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Additional Leopard features surface

updated 07:15 pm EDT, Thu August 10, 2006

More Leopard features

Several more unannounced Leopard features have surfaced on the internet following Apple's release of the preview version. New Leopard features include resolution independence; a new QuickTime framework; full screen mode; more on timeline; possible Carbon improvements; an improved version of Image Kit; grammar checking; multiple clipboards; an iCal overhaul; a new Automator user interface; RSS support; and more, according to a report with additional details on a developer forum post. Apple's website released some minor features earlier this week after the keynote. [Details included]

Resolution Independence

Citing a post on a developer forum, AppleInsider reports that Leopard will allow resolution independence driven by Quartz technology. Resolution independent user interfaces prevent supporting software from assuming that a user's monitor displays 72 dots per-inch, and will reportedly allow users to choose viewing options with more detail alongside the ability to zoom interfaces without changing resolutions.

QuickTime Framework

QuickTime 7.1 is included in Leopard with a significantly enhanced QTKit framework. Improvements include better correction for non-square pixels, support for aperture mode dimensions, and use of clean aperture. Also rumored to be included in the new framework is the ability for developers to included QuickTime capture from sources which consist of cameras as well as microphones, full screen recording, and QuickTime stream recording alongside the ability to capture content to broadcast it as a stream over a network.

Core Animation's Full Screen Mode

Core Animation is designed to provide visual eye candy, and will allow developers to place any Mac OS X interface view into fullscreen mode using a Core Image transition effect. Developers can tell interface windows to use animations when 'resizing,' much like the three dimensional effect Apple displayed while demonstrating Time Machine.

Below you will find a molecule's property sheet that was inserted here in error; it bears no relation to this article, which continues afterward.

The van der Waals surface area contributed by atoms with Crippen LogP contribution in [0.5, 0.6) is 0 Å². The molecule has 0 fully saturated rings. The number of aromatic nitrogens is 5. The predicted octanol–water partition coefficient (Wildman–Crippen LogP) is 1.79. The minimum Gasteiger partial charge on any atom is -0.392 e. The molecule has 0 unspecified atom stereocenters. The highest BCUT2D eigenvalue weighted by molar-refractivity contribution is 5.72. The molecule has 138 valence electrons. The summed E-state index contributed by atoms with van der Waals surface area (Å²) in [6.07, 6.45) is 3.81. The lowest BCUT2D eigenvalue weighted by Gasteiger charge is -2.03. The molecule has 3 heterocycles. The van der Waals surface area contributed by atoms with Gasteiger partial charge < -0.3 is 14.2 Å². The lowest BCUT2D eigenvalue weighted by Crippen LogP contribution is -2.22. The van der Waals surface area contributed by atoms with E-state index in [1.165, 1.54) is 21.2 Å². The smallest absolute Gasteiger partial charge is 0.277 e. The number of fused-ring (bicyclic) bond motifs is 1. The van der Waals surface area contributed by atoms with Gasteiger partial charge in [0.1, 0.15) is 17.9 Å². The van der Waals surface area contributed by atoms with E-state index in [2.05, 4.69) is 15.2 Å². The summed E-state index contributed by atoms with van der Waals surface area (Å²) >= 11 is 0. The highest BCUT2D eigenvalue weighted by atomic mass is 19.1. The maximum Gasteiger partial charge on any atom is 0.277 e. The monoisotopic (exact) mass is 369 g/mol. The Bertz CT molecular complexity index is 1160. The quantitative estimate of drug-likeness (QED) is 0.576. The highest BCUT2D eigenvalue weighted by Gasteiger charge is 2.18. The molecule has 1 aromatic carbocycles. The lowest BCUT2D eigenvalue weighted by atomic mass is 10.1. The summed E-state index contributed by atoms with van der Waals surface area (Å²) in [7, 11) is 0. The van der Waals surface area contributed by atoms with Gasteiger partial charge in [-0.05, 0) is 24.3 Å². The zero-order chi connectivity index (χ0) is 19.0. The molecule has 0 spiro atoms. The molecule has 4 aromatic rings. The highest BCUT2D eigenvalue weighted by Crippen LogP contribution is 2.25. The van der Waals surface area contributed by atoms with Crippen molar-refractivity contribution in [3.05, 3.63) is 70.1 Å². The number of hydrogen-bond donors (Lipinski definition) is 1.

Time Machine developer kit

Apple has offered developers a new programming interface for work on Time Machine that instructs the service to exclude unimportant files from backups. Removing files from the backup will improve performance and streamline backed up data.

Image Kit with RAW support

The Leopard preview features a new "Image Kit" that allows developers to create applications capable of browsing, viewing, cropping, rotating, and picking images. The new kit also packs Core Image filter effects support with an included interface. Additional features include a slideshow interface that allows enhanced applications to display a fullscreen slideshow of images, along with support for RAW images in any Image Kit application.

Carbon Apps

Developers can embed Carbon applications with Cocoa features under Leopard. The interoperability could provide applications like Photoshop and Microsoft Office access to advanced functions previously only available to fully Cocoa applications, according to AppleInsider.


As seen on Apple's website earlier this week, a new version of iCal will include a "Calendar Store framework" providing access to calendar, event, and task information from iCal with support for integration of third-party applications.

Additional Features

The Mac OS X text engine will reportedly provide users with a system-wide grammar check, smart quote support, automatic link detection, and support for copying & pasting multiple selections. Leopard is also set to improve Automator's User Interface, as well as Apple's Address Book, although details regarding these enhancements are currently unknown.

Leopard also includes Apache 2.0, Ruby on Rails, and Subversion, along with support for script-to-framework programming -- which would give Python and Ruby scripting access to Mac OS X programming interfaces. Also featured are RSS tools for developers offering the ability to integrate RSS functionality such as subscribing, creating parsing, publishing, and syncing feeds with Bonjour.

More features may turn up with Mac OS X Leopard in the hands of eager developers within the next few weeks.

by MacNN Staff




  1. drift

    Joined: Dec 1969


    leak source...

    Interestingly, this was posted on a Windows Vista developers website.

  1. e2Sync

    Joined: Dec 1969


    Well that figures!

    They are the ones that REALLY need to know. :(

  1. Glasspusher

    Joined: Dec 1969


    Carbon vs Cocoa

    Don't think that Cocoa has all the good stuff. There are areas where Carbon is ahead, such as Applescript support and suppport for Uniform Type Identifiers, to name a couple. I love Cocoa and use it most of the time, but Carbon has some advantages. I wonder if Cocoa is catching up with support for UTIs in Leopard.

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